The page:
pads notwithstanding, the third and fourth toes of each foot go
completely numb and I frantically wiggle them to get the blood moving.
Every so often I turn around to check on Rainer and take in the
breathtaking view.

Below us there is cloud all around. We can see across the Caucasus
mountain range into Georgia. We are walking on sliding snow and the
slope is steep - anybody who fell would not stop rolling for miles.
The wind is fierce. At one point our assistant guide, Mikhail, helps us
take a photo and offers up some hot, sweet tea. It is all stunning and
wild and my heart sings, elated.

We work our way round to the saddle and at that point Rainer says: "I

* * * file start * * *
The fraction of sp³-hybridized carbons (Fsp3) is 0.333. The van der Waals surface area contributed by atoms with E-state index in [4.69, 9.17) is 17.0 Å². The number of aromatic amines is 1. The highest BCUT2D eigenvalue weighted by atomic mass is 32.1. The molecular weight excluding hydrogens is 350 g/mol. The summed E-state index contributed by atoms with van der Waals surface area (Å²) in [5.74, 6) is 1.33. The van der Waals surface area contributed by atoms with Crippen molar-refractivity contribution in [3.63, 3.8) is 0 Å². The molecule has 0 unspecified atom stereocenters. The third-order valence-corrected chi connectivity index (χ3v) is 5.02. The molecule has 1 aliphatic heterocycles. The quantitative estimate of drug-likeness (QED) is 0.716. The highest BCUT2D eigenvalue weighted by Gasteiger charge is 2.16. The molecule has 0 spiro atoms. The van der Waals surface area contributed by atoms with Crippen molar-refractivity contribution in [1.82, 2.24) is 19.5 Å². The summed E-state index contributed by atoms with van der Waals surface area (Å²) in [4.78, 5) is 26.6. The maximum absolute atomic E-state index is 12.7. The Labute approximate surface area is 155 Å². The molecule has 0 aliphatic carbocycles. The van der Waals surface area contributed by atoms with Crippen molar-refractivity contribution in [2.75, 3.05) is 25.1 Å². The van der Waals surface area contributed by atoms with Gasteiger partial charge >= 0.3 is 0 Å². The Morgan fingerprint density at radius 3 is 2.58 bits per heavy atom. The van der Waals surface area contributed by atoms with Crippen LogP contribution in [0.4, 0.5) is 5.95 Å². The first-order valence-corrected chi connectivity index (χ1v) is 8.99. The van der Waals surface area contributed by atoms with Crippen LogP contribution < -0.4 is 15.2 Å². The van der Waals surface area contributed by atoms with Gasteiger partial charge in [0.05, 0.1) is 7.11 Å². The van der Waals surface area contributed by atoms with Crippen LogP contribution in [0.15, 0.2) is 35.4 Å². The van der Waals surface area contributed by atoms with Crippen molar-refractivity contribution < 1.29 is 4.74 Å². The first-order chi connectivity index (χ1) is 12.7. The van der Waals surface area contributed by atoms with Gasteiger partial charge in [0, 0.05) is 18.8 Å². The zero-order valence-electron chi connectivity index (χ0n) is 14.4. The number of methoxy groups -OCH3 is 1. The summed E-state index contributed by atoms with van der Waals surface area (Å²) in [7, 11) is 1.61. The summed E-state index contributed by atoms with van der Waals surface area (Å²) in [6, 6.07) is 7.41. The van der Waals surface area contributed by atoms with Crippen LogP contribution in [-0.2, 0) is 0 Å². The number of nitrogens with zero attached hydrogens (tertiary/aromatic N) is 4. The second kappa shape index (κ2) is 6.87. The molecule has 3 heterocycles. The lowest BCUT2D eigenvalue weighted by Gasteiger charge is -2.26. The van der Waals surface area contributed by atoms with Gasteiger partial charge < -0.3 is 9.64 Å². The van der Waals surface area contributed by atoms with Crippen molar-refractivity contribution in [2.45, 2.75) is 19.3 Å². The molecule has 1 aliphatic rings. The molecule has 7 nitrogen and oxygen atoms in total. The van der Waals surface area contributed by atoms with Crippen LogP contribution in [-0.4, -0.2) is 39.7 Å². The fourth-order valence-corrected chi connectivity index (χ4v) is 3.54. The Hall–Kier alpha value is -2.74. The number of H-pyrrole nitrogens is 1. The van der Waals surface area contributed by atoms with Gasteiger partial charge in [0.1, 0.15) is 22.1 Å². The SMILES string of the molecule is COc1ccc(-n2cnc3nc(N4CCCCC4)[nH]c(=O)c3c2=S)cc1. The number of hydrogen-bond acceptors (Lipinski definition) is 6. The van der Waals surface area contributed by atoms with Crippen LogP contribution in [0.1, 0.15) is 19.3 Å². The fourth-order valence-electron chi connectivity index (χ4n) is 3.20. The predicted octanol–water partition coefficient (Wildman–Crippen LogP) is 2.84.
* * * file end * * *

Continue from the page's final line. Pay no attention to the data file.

don't think I'll go to the top. I don't feel good."

Mikhail: "What? No summit?"

Rainer: (sits down again, throws up).

Mikhail: "Ah. Wait."

There is a curious domed shelter between the saddle and the slope to the
summit. We climb up through the hatch and the plan is to wait there
until Andrei and the rest of the team catch up. Mikhail could then hand
me over to Andrei and escort Rainer down.

We sit in the refuge. There are gas stoves, sleeping bags and random
bits of equipment scattered all over it. On the walls, stern notices in
different languages scream that spending the night in the refuge could
be fatal. It was minus 15. I sit and shake uncontrollably. Rainer sits
down and does not look like a happy camper.

When the rest of the team arrives after 20 excruciating minutes, Ralf
wants to hear nothing of his son giving up. So after a short break, we
set off up the sheer mountain face to the summit. We really have to dig